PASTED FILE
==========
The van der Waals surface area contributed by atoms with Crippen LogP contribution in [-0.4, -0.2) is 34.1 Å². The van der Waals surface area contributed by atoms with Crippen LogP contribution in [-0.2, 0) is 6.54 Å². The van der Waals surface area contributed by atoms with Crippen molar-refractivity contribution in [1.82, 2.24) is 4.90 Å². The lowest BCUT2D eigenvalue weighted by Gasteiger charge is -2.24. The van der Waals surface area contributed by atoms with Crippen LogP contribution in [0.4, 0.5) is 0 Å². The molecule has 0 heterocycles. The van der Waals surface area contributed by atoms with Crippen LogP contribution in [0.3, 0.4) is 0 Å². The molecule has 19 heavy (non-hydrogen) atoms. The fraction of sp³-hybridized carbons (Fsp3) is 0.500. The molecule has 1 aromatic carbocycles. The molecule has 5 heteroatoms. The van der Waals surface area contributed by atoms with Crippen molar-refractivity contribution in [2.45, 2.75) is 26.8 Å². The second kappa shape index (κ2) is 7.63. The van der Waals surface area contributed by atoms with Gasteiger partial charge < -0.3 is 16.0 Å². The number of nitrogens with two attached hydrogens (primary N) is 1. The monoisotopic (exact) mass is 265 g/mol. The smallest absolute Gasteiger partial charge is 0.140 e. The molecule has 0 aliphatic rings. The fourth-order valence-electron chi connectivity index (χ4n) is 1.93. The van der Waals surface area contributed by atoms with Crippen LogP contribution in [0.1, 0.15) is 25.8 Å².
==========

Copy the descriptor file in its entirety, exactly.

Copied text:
The van der Waals surface area contributed by atoms with Crippen LogP contribution in [-0.4, -0.2) is 34.1 Å². The van der Waals surface area contributed by atoms with Crippen LogP contribution in [-0.2, 0) is 6.54 Å². The van der Waals surface area contributed by atoms with Crippen molar-refractivity contribution in [1.82, 2.24) is 4.90 Å². The lowest BCUT2D eigenvalue weighted by Gasteiger charge is -2.24. The van der Waals surface area contributed by atoms with Crippen LogP contribution in [0.4, 0.5) is 0 Å². The molecule has 0 heterocycles. The van der Waals surface area contributed by atoms with Crippen LogP contribution in [0.3, 0.4) is 0 Å². The molecule has 19 heavy (non-hydrogen) atoms. The fraction of sp³-hybridized carbons (Fsp3) is 0.500. The molecule has 1 aromatic carbocycles. The molecule has 5 heteroatoms. The van der Waals surface area contributed by atoms with Crippen molar-refractivity contribution in [2.45, 2.75) is 26.8 Å². The second kappa shape index (κ2) is 7.63. The van der Waals surface area contributed by atoms with Gasteiger partial charge < -0.3 is 16.0 Å². The number of nitrogens with two attached hydrogens (primary N) is 1. The monoisotopic (exact) mass is 265 g/mol. The smallest absolute Gasteiger partial charge is 0.140 e. The molecule has 0 aliphatic rings. The fourth-order valence-electron chi connectivity index (χ4n) is 1.93. The van der Waals surface area contributed by atoms with Crippen LogP contribution in [0.1, 0.15) is 25.8 Å².